Unusually high temperatures in the north and south poles

Unusually high temperatures in the north and south poles

It has been much warmer than usual in recent days in both the Arctic and Antarctica. Antarctic weather stations recorded record temperatures: in some areas the temperature was 40 degrees higher than normal at this time of year. Parts of the Arctic were 30 degrees warmer than usual.

In the Antarctic city of Vostok, located at an altitude of about 3,500 meters, the temperature was unusually high – 17.7 ° C on Friday. On the coast, temperatures were at 7 degrees well above freezing, reports the Washington Post. That’s while in the Southern Hemisphere summer is nearly approaching, so temperatures in Antarctica are supposed to drop.

Temperatures around freezing were measured in the Arctic last week. At the end of winter and early spring, temperatures are usually much lower there, around -25 degrees.

Opposition seasons

It is remarkable that it is very hot at both poles at the same time. “These are two opposite seasons. We’ve never seen the Arctic and Antarctic melt at the same time,” US glaciologist Walt Meyer told the Associated Press news agency. “This is absolutely extraordinary,” says Gerrit Hemstra, a meteorologist at NOS.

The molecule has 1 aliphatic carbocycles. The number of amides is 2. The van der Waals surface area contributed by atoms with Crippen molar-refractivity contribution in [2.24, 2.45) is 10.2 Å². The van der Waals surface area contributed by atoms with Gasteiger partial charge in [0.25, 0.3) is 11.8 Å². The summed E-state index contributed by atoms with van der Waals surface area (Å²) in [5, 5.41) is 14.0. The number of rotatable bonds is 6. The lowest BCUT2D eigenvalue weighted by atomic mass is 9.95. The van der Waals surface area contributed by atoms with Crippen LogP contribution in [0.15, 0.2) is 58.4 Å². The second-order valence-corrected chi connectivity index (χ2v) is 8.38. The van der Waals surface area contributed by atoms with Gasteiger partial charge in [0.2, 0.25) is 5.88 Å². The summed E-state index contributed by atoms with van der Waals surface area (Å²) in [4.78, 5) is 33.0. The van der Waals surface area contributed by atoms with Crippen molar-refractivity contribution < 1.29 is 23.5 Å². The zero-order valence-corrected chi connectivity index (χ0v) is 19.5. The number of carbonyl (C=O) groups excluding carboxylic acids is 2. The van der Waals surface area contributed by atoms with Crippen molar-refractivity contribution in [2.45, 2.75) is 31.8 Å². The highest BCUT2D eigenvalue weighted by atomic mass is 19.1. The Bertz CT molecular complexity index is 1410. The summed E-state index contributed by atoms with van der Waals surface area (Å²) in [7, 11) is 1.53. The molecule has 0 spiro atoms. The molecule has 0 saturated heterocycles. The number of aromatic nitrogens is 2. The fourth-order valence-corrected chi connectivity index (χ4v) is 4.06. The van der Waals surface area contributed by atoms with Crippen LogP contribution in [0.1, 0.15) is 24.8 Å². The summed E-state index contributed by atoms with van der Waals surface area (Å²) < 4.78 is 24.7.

Extremely high temperatures in the Arctic and Antarctica are caused by regions of low pressure. In the Arctic, there is an area of ​​low pressure near eastern Canada and the United States that pushes warm air from south to north. Near Antarctica there are a series of low pressure areas that allow warm air to flow over most of the continent.

I’ve never seen so little sea ice

As a result of the high temperatures, a relatively large amount of ice is melting. In the Arctic, the ice has melted since February, which usually doesn’t start until mid-March.

Since the first measurement in 1979, there has been little sea ice in Antarctica at the end of summer in the Southern Hemisphere. There is now less than 2 million square kilometers of ice around the continent. Much of the ice will grow again in the coming months as fall and winter turn into fall and winter in the Southern Hemisphere.

Scientists are not entirely sure that the unusually high temperatures are caused by climate change. It is easier to determine if these high temperatures occur more often at the poles and thus there is a trend. “But that wouldn’t have happened without climate change,” Hemstra says.

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